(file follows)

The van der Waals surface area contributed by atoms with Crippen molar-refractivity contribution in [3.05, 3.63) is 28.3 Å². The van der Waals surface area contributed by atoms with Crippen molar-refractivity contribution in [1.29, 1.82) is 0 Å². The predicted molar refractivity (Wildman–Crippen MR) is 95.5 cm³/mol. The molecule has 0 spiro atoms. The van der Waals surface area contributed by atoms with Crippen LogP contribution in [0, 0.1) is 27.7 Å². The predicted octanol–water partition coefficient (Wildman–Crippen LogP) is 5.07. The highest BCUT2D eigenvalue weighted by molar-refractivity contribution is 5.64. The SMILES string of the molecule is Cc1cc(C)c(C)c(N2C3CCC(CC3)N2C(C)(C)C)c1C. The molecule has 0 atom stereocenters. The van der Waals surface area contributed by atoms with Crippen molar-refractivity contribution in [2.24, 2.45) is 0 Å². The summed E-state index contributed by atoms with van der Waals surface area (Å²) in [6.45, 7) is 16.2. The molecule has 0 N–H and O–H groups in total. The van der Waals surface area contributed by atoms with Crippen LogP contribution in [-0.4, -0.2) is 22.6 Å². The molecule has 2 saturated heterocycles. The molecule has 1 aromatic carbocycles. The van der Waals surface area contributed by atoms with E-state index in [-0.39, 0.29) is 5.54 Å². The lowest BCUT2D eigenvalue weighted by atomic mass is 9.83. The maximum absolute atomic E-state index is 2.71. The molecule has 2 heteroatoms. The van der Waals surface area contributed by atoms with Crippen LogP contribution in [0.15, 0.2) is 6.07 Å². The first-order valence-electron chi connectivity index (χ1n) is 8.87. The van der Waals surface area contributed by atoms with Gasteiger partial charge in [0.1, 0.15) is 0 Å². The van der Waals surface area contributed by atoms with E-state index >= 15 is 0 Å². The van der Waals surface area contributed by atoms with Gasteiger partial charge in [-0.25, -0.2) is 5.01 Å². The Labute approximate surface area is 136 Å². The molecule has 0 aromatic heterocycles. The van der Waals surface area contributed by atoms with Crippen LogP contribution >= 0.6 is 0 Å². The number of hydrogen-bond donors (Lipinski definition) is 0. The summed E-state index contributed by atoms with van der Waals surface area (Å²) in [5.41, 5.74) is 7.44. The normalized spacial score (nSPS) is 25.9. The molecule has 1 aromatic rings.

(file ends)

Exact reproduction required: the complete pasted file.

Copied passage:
The van der Waals surface area contributed by atoms with Crippen molar-refractivity contribution in [3.05, 3.63) is 28.3 Å². The van der Waals surface area contributed by atoms with Crippen molar-refractivity contribution in [1.29, 1.82) is 0 Å². The predicted molar refractivity (Wildman–Crippen MR) is 95.5 cm³/mol. The molecule has 0 spiro atoms. The van der Waals surface area contributed by atoms with Crippen LogP contribution in [0, 0.1) is 27.7 Å². The predicted octanol–water partition coefficient (Wildman–Crippen LogP) is 5.07. The highest BCUT2D eigenvalue weighted by molar-refractivity contribution is 5.64. The SMILES string of the molecule is Cc1cc(C)c(C)c(N2C3CCC(CC3)N2C(C)(C)C)c1C. The molecule has 0 atom stereocenters. The van der Waals surface area contributed by atoms with Crippen molar-refractivity contribution in [2.24, 2.45) is 0 Å². The summed E-state index contributed by atoms with van der Waals surface area (Å²) in [6.45, 7) is 16.2. The molecule has 0 N–H and O–H groups in total. The van der Waals surface area contributed by atoms with Crippen LogP contribution in [-0.4, -0.2) is 22.6 Å². The molecule has 2 saturated heterocycles. The molecule has 1 aromatic carbocycles. The van der Waals surface area contributed by atoms with E-state index in [-0.39, 0.29) is 5.54 Å². The lowest BCUT2D eigenvalue weighted by atomic mass is 9.83. The maximum absolute atomic E-state index is 2.71. The molecule has 2 heteroatoms. The van der Waals surface area contributed by atoms with Crippen LogP contribution in [0.15, 0.2) is 6.07 Å². The first-order valence-electron chi connectivity index (χ1n) is 8.87. The van der Waals surface area contributed by atoms with Gasteiger partial charge in [0.1, 0.15) is 0 Å². The van der Waals surface area contributed by atoms with E-state index >= 15 is 0 Å². The van der Waals surface area contributed by atoms with Gasteiger partial charge in [-0.25, -0.2) is 5.01 Å². The Labute approximate surface area is 136 Å². The molecule has 0 aromatic heterocycles. The van der Waals surface area contributed by atoms with Crippen LogP contribution >= 0.6 is 0 Å². The number of hydrogen-bond donors (Lipinski definition) is 0. The summed E-state index contributed by atoms with van der Waals surface area (Å²) in [5.41, 5.74) is 7.44. The normalized spacial score (nSPS) is 25.9. The molecule has 1 aromatic rings.